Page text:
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In this study we will complete our comprehensive characterization of the age-related pathology of all groups of animals in the Biomarker Program, including all 7 genotypes, 2 species, 2 genders and 2 diet groups sacrificed at 6 month intervals. The data will be of great value to other experimental gerontologists. We will also test the hypothetical mechanism that caloric restriction (CR) prolongs life primarily by suppressing cell replication. By doing so it inhibits the development of tumors, the main cause of death of rodents, as well as inflammatory and autoimmune diseases. We will test the hypothesis by collecting and analyzing pathology data to determine the extent to which CR has a greater effect on suppressing proliferative lesions, those involving increases in numbers of cells, than on suppressing degenerative lesions, those involving cell death. We will quantitate the severity of 3 purely degenerative lesions of mice-neuronal lipofuscinosis, neuroaxonal dystrophy and osteopenia, and of 4 lesions that involve cellular replication in response to degenerative processes, arthropathy, white matter gliosis and fibrous osteodystrophy. Further tests of the hypothesis will involve studies of the effects of CR on non-pathologic spontaneous and induced cell replication in hair follicles. We will study the effects of aging and CR on regrowth of hair after shaving and after plucking, which induces follicles into the replicative anagen phase of growth. We will monitor cell replication by labelling hair bulb cells with bromodeoxyuridine. These studies of hair may provide new relatively non-invasive biomarkers of aging.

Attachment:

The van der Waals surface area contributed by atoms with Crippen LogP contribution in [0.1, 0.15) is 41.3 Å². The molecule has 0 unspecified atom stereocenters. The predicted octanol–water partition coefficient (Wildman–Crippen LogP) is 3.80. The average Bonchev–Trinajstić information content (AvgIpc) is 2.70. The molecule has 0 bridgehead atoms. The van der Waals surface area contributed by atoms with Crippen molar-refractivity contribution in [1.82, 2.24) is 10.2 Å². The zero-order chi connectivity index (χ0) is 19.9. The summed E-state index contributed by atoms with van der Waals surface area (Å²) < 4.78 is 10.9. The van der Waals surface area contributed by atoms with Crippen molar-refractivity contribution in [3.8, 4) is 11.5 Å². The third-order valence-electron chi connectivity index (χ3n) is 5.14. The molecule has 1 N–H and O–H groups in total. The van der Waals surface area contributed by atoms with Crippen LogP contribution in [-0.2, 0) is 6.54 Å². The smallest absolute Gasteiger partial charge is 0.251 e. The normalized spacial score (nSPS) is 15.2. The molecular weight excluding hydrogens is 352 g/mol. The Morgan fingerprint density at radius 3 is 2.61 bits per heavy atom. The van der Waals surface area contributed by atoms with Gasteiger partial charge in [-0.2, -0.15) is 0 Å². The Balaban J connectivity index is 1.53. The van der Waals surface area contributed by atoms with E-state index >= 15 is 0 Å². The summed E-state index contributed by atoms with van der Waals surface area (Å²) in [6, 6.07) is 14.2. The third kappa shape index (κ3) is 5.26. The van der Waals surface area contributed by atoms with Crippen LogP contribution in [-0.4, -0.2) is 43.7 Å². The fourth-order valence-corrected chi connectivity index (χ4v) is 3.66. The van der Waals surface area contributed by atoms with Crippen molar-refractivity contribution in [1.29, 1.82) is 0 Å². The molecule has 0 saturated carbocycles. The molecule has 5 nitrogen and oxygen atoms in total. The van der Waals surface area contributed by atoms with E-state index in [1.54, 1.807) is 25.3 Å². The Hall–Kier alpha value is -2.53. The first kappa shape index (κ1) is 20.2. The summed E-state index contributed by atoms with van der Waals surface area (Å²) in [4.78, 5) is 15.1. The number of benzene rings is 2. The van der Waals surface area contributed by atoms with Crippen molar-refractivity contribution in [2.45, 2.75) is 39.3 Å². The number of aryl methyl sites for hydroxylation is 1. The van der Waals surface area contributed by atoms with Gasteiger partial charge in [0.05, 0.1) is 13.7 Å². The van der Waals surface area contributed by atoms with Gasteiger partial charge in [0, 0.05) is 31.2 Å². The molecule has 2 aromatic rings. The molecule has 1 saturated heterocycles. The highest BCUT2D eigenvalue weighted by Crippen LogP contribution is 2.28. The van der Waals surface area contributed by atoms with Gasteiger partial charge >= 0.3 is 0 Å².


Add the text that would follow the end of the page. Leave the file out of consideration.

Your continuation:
Funded by the NIH National Center for Advancing Translational Sciences through its Clinical and Translational Science Awards Program, grant number UL1TR002541.